The opinion piece presents itself as satire that features an oily salesman trying to sell you a pig in a poke. But the weird, hallucinogenic right-wing fantasy it occupies is hypnotizing in that horrific watching-the-poisonous-snake-coil-to-strike way: User fees are new taxes. People who buy services like this (and water and electricity) therefore pay more taxes than their neighbors. You won’t get to watch the Sopranos. The local government is the one to be afraid of if you go to the Al Jeezera site. (Can you say misdirected? I cite the Patriot Act for your reasonable, legal locus of fear on this count. For the city to track you would be illegal, but not for your “Justice” department.) And then there is this particularly disconnected moment when Lester U Smiley (really, that’s the salesman’s name) says:
"What's more," he continues, "after we're through with fiber-optics we're moving on to roads and infrastructure, then to trash collections, police, fire and the schools."Hunh? That just floored me. The successful local provision of these essential natural monopoly services is the rhetorical and logical basis for making sure the fiber monopoly is locally controlled. Doesn’t he understand who provides these services locally? Local Goberment, Eric. …He really, really needs to cut way back. Hypnotic strangeness.
However, the angry part of my reaction remains: the article, done in the brand new general manager's personal column (he’s been in Lafayette just a month), is an unbelievable pastiche of far right fear mongering, misdirection, and outright lies. Just introducing these poisonous little memes into the public discourse, especially in a context where no one has to take responsability for it since it can all be laughed off as a stupid joke, is criminal.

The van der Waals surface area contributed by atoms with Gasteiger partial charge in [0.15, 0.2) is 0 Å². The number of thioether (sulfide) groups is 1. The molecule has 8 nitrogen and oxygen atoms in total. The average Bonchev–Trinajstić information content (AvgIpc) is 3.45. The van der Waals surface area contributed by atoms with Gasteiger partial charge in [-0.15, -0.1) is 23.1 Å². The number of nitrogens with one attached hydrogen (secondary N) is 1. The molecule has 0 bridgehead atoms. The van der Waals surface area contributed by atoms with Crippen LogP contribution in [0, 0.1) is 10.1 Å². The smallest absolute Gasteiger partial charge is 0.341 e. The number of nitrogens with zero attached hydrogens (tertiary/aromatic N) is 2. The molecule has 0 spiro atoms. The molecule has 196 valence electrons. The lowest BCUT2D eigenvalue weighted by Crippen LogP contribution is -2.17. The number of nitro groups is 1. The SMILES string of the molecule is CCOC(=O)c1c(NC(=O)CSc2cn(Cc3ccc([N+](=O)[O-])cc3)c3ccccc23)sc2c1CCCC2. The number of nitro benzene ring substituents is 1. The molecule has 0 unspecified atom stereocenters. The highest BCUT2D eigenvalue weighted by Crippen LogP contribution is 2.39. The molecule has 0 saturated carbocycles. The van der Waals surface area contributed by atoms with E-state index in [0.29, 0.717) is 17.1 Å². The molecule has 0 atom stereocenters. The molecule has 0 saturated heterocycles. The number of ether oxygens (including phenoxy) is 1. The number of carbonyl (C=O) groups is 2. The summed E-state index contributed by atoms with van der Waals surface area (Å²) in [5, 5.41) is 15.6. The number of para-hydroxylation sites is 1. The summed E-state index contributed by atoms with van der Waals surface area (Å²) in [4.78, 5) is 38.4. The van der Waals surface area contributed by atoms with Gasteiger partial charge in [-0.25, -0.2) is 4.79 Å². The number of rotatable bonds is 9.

(You know there used to be these things called editors and publishers at papers that took responsibility for them. But apparently nobody bothers with that stuff at the Times any more. Maybe it’s that with Gannett owning it they really aren’t the ones responsible. …Hmmn, like local utilities, maybe local newspapers ought to be locally owned; else they never have anyone making decisions who really has to live with the consequences of their actions. These guys are all angling for a job at a bigger Gannett paper. Like the Advertiser. As general manager (aka business manager) this little bit of journalistic poison probably won’t affect Benjamin's performance reviews. He can probably count on moving on to something better if he doesn’t get caught with his hand in the till.)
But read it yourself; it really is fascinating in that hypnotically horrifying little way. And maybe you can tell me what he is thinking.